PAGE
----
Grimwood is a good writer, and I really enjoyed the alternate world he developed, from vikings to Italians. His scenes are wonderfully written with excellent voice and detail, and he wasn't afraid to suddenly change the momentum of his characters. However, I ran into several issues that drew me close to setting this book down. The main one is the constant lack of a foundation in time: chapters skip ahead (and into the past) with little or no warning, and come back to characters immensely changed 'off screen'. Enemies age months from one page to another, for instance, and are suddenly in love - while the reader is still trying to figure out how they met. Also, while I'm a fan of grit in my fantasy, this novel takes that notion to uncomfortable depths: there's a recurring and graphic theme of young girls being raped (particularly by family and friends) and callously murdered. Including by the protagonists. While it made the characters have more depth, I suppose, it ensured that nearly none of them were in any way likable - I made it to the end out of curiosity about what would happen, not any sense of hope that someone or another would triumph.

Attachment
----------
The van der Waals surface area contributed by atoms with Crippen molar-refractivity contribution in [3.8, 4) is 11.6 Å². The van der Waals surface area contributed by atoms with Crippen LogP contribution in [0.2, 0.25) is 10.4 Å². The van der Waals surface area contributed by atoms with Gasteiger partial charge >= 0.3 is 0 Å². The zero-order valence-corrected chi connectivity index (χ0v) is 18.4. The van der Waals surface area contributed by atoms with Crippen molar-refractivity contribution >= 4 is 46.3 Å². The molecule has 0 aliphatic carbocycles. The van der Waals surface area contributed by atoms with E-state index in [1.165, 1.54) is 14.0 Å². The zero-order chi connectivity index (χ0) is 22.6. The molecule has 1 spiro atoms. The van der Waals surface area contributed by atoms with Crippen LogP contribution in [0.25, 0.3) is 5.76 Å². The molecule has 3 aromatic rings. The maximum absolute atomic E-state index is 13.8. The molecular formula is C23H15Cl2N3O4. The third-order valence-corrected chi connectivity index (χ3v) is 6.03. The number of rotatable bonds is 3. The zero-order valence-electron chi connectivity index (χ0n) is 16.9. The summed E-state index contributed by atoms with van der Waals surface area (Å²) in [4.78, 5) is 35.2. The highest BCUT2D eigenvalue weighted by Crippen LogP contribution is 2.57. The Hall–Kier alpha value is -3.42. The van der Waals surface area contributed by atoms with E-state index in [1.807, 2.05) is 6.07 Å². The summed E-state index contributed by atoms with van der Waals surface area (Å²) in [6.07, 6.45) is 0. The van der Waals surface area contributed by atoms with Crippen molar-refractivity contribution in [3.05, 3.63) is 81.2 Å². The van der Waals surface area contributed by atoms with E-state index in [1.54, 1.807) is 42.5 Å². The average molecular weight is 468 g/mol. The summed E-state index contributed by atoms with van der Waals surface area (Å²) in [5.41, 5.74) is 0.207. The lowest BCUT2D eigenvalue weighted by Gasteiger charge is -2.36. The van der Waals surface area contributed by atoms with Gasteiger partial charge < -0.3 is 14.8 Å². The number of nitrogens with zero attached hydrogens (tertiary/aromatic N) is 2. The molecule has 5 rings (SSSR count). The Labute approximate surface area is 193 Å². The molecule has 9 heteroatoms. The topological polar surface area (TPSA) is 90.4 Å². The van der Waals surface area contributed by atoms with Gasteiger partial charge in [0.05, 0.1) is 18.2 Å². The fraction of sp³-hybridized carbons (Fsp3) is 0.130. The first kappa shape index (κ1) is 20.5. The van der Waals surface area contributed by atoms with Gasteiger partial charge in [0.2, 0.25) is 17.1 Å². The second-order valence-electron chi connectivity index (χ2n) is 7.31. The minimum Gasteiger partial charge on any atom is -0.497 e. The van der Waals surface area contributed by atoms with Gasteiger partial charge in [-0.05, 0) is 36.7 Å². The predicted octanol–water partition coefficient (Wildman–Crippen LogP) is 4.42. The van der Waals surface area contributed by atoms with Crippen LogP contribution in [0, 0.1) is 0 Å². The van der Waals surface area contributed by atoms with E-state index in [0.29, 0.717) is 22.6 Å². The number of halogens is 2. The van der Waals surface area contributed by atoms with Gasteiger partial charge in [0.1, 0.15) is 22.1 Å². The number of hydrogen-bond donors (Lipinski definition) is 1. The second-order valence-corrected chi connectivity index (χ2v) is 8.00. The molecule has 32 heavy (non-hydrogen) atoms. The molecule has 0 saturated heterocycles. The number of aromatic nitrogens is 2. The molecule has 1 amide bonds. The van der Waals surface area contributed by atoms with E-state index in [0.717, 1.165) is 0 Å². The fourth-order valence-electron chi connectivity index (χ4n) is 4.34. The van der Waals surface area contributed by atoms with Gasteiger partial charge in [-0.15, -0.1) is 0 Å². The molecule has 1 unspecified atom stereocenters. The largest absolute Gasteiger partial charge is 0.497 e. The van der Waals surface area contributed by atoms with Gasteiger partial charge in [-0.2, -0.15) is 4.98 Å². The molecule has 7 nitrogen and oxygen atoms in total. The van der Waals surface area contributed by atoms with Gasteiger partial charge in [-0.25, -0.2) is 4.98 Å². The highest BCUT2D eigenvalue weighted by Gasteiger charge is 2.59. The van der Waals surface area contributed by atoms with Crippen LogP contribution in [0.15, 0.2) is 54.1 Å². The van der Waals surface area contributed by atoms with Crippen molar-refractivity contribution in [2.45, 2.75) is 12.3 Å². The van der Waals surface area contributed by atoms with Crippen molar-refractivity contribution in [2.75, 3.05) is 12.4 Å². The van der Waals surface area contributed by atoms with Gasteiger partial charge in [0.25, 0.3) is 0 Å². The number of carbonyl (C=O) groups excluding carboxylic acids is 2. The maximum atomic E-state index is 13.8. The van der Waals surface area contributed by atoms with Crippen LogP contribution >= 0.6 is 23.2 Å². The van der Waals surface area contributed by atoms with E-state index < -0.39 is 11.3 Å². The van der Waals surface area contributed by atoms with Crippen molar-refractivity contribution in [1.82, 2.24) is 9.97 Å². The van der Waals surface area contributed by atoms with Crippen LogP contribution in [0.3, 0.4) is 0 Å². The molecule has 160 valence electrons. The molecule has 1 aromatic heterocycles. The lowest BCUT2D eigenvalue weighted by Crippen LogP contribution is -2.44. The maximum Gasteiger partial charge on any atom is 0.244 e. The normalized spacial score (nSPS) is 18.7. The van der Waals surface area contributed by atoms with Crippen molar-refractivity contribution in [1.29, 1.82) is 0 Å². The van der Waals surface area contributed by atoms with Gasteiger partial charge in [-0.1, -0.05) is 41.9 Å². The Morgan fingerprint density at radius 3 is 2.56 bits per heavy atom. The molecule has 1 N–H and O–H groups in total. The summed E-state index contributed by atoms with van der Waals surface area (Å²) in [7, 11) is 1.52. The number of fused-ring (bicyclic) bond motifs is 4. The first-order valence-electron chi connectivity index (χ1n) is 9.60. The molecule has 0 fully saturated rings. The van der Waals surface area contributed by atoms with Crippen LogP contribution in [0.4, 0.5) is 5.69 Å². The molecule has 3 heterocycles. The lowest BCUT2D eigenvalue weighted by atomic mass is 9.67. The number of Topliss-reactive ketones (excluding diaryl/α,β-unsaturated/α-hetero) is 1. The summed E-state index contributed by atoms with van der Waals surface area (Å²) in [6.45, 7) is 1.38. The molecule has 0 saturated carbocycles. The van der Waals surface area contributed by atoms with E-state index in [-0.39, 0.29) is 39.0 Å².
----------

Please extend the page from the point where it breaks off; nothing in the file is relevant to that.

Anonymous More than 1 year ago